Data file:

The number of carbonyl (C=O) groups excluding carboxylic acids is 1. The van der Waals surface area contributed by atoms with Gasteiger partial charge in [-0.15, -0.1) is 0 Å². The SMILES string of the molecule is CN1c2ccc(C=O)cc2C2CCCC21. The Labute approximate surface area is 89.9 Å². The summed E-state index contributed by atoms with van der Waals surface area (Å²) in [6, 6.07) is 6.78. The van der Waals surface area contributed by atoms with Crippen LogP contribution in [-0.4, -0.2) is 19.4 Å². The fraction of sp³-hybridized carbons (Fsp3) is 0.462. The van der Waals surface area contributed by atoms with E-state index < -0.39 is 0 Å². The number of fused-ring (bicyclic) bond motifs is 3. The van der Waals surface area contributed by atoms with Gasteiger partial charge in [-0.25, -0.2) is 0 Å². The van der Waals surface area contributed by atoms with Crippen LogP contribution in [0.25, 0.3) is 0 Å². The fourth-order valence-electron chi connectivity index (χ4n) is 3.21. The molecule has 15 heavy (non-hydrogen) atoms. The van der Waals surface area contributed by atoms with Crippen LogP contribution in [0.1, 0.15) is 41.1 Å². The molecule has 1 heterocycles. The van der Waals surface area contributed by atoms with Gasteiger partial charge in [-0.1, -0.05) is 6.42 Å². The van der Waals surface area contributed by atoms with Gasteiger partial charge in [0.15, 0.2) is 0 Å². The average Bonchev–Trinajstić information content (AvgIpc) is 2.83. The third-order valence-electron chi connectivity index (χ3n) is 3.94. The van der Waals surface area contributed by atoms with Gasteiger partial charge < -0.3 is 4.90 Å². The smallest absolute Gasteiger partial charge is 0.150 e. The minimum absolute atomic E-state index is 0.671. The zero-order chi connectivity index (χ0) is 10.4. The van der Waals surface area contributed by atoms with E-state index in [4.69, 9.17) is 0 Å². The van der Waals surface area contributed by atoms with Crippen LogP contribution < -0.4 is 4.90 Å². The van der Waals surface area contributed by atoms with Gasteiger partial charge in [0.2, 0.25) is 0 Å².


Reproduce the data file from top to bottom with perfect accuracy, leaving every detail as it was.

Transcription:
The number of carbonyl (C=O) groups excluding carboxylic acids is 1. The van der Waals surface area contributed by atoms with Gasteiger partial charge in [-0.15, -0.1) is 0 Å². The SMILES string of the molecule is CN1c2ccc(C=O)cc2C2CCCC21. The Labute approximate surface area is 89.9 Å². The summed E-state index contributed by atoms with van der Waals surface area (Å²) in [6, 6.07) is 6.78. The van der Waals surface area contributed by atoms with Crippen LogP contribution in [-0.4, -0.2) is 19.4 Å². The fraction of sp³-hybridized carbons (Fsp3) is 0.462. The van der Waals surface area contributed by atoms with E-state index < -0.39 is 0 Å². The number of fused-ring (bicyclic) bond motifs is 3. The van der Waals surface area contributed by atoms with Gasteiger partial charge in [-0.25, -0.2) is 0 Å². The van der Waals surface area contributed by atoms with Crippen LogP contribution in [0.25, 0.3) is 0 Å². The fourth-order valence-electron chi connectivity index (χ4n) is 3.21. The molecule has 15 heavy (non-hydrogen) atoms. The van der Waals surface area contributed by atoms with Crippen LogP contribution in [0.1, 0.15) is 41.1 Å². The molecule has 1 heterocycles. The van der Waals surface area contributed by atoms with Gasteiger partial charge in [-0.1, -0.05) is 6.42 Å². The van der Waals surface area contributed by atoms with Gasteiger partial charge in [0.15, 0.2) is 0 Å². The average Bonchev–Trinajstić information content (AvgIpc) is 2.83. The third-order valence-electron chi connectivity index (χ3n) is 3.94. The van der Waals surface area contributed by atoms with Gasteiger partial charge < -0.3 is 4.90 Å². The smallest absolute Gasteiger partial charge is 0.150 e. The minimum absolute atomic E-state index is 0.671. The zero-order chi connectivity index (χ0) is 10.4. The van der Waals surface area contributed by atoms with E-state index in [4.69, 9.17) is 0 Å². The van der Waals surface area contributed by atoms with Crippen LogP contribution < -0.4 is 4.90 Å². The van der Waals surface area contributed by atoms with Gasteiger partial charge in [0.2, 0.25) is 0 Å².